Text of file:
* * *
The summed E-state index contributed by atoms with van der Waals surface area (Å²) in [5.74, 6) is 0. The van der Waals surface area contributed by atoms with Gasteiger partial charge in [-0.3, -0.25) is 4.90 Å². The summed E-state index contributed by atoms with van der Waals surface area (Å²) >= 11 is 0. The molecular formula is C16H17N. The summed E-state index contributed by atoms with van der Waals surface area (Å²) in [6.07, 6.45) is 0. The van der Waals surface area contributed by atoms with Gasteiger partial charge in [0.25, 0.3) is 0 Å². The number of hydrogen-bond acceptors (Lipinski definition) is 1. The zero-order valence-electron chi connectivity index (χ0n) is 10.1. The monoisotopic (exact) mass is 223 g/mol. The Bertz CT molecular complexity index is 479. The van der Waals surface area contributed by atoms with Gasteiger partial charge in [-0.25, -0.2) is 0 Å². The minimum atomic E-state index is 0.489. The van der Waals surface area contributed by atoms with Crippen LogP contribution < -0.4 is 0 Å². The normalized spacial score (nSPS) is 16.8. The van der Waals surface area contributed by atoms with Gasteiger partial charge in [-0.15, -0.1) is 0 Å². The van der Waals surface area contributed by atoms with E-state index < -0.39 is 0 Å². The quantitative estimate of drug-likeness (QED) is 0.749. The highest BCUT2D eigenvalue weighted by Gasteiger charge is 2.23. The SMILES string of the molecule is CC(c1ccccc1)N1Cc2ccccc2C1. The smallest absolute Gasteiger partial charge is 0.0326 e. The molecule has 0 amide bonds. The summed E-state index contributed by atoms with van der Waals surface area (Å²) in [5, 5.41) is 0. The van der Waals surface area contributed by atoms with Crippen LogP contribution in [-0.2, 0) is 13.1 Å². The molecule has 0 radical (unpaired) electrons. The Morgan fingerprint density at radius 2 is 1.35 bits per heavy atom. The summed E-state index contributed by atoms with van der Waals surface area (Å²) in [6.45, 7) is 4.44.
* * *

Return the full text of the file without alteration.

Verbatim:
The summed E-state index contributed by atoms with van der Waals surface area (Å²) in [5.74, 6) is 0. The van der Waals surface area contributed by atoms with Gasteiger partial charge in [-0.3, -0.25) is 4.90 Å². The summed E-state index contributed by atoms with van der Waals surface area (Å²) >= 11 is 0. The molecular formula is C16H17N. The summed E-state index contributed by atoms with van der Waals surface area (Å²) in [6.07, 6.45) is 0. The van der Waals surface area contributed by atoms with Gasteiger partial charge in [0.25, 0.3) is 0 Å². The number of hydrogen-bond acceptors (Lipinski definition) is 1. The zero-order valence-electron chi connectivity index (χ0n) is 10.1. The monoisotopic (exact) mass is 223 g/mol. The Bertz CT molecular complexity index is 479. The van der Waals surface area contributed by atoms with Gasteiger partial charge in [-0.25, -0.2) is 0 Å². The minimum atomic E-state index is 0.489. The van der Waals surface area contributed by atoms with Crippen LogP contribution < -0.4 is 0 Å². The normalized spacial score (nSPS) is 16.8. The van der Waals surface area contributed by atoms with Gasteiger partial charge in [-0.15, -0.1) is 0 Å². The van der Waals surface area contributed by atoms with E-state index < -0.39 is 0 Å². The quantitative estimate of drug-likeness (QED) is 0.749. The highest BCUT2D eigenvalue weighted by Gasteiger charge is 2.23. The SMILES string of the molecule is CC(c1ccccc1)N1Cc2ccccc2C1. The smallest absolute Gasteiger partial charge is 0.0326 e. The molecule has 0 amide bonds. The summed E-state index contributed by atoms with van der Waals surface area (Å²) in [5, 5.41) is 0. The van der Waals surface area contributed by atoms with Crippen LogP contribution in [-0.2, 0) is 13.1 Å². The molecule has 0 radical (unpaired) electrons. The Morgan fingerprint density at radius 2 is 1.35 bits per heavy atom. The summed E-state index contributed by atoms with van der Waals surface area (Å²) in [6.45, 7) is 4.44.